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The expanding gap between rich and poor is not only widening the gulf in incomes and wealth in the U.S. It is helping the rich lead longer lives, while cutting short the lives of those who are struggling, said a study by the Government Accountability Office.

Almost three-quarters of rich Americans who were in their 50s and 60s in 1992 were still alive in 2014. Just more than half of poor Americans in that group made it to 2014.

“It’s not only that rich people are living longer but some people’s life expectancy is actually shrinking compared to their parents, for some groups of people,” said Kathleen Romig, a senior policy analyst at the liberal Center on Budget and Policy Priorities.

Income inequality has roiled society and politics for years, animating the rise of Barack Obama out of the collapse of the financial system in 2008, energizing right-wing populism and the emergence of nationalist leaders like Donald Trump, and pushing the Democratic Party leftward. Sen. Bernie Sanders, a self-described democratic socialist who is seeking the presidential nomination, commissioned the report from the Government Accountability Office, Congress’ independent watchdog. “Poverty is a life-threatening issue for millions of people in this country, and this report confirms it,” Sanders said in a statement.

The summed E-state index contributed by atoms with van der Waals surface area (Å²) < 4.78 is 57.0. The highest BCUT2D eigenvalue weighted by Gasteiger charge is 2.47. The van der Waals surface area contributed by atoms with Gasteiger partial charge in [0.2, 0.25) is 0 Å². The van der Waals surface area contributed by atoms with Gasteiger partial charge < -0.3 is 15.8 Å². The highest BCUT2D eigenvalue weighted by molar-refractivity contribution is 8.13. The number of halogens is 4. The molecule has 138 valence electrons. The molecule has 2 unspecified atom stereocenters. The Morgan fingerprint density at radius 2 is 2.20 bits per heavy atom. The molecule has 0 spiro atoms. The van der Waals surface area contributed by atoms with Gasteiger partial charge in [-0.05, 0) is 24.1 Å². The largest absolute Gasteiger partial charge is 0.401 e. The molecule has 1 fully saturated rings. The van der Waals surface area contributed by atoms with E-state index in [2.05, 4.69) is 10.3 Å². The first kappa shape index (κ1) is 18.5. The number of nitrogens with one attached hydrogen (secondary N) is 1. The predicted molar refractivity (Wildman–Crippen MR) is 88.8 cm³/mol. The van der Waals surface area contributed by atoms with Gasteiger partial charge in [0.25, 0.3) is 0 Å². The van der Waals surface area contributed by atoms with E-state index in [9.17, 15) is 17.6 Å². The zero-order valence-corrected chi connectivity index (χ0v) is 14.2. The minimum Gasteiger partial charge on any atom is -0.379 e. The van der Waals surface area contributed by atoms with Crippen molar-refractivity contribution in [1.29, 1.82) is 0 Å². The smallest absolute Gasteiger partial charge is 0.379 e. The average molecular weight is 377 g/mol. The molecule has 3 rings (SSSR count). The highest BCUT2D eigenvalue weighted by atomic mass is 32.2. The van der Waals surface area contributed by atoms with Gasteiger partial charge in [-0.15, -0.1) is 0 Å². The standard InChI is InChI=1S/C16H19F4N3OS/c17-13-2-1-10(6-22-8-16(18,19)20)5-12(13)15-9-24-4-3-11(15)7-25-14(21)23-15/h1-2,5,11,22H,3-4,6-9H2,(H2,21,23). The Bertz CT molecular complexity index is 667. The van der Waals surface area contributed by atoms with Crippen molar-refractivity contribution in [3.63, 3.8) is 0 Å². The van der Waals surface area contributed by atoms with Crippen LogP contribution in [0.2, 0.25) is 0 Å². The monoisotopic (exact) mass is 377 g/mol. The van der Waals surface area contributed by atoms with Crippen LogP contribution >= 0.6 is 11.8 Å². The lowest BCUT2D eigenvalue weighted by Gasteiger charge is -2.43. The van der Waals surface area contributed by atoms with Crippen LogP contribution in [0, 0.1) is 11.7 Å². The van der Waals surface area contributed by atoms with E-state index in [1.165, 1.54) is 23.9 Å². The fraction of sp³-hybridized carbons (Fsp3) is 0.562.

The watchdog found that while more older Americans were living into their 70s and 80s, not everyone was living longer. Greater levels of income and wealth were associated with greater longevity.

The report looked at the population of Americans born between 1931 and 1941. Just 52% of that group who had incomes in the bottom 20% of midcareer earnings were alive in 2014, compared with nearly 75% of people in the top 20%. The study found similar results when zeroing in on accumulated wealth instead of annual income.

The accountability office found that demographic characteristics were also associated with longevity. Almost 70% of women were living in 2014, compared with almost 60% of men. But, Romig noted, “the poorest 40% of women actually have lower life expectancies than their mothers did.”

Non-Hispanic whites and Hispanics tended to live longer than blacks: 68% of Hispanics and 65% of non-Hispanic whites lived to at least 2014, compared with 52% of non-Hispanic blacks.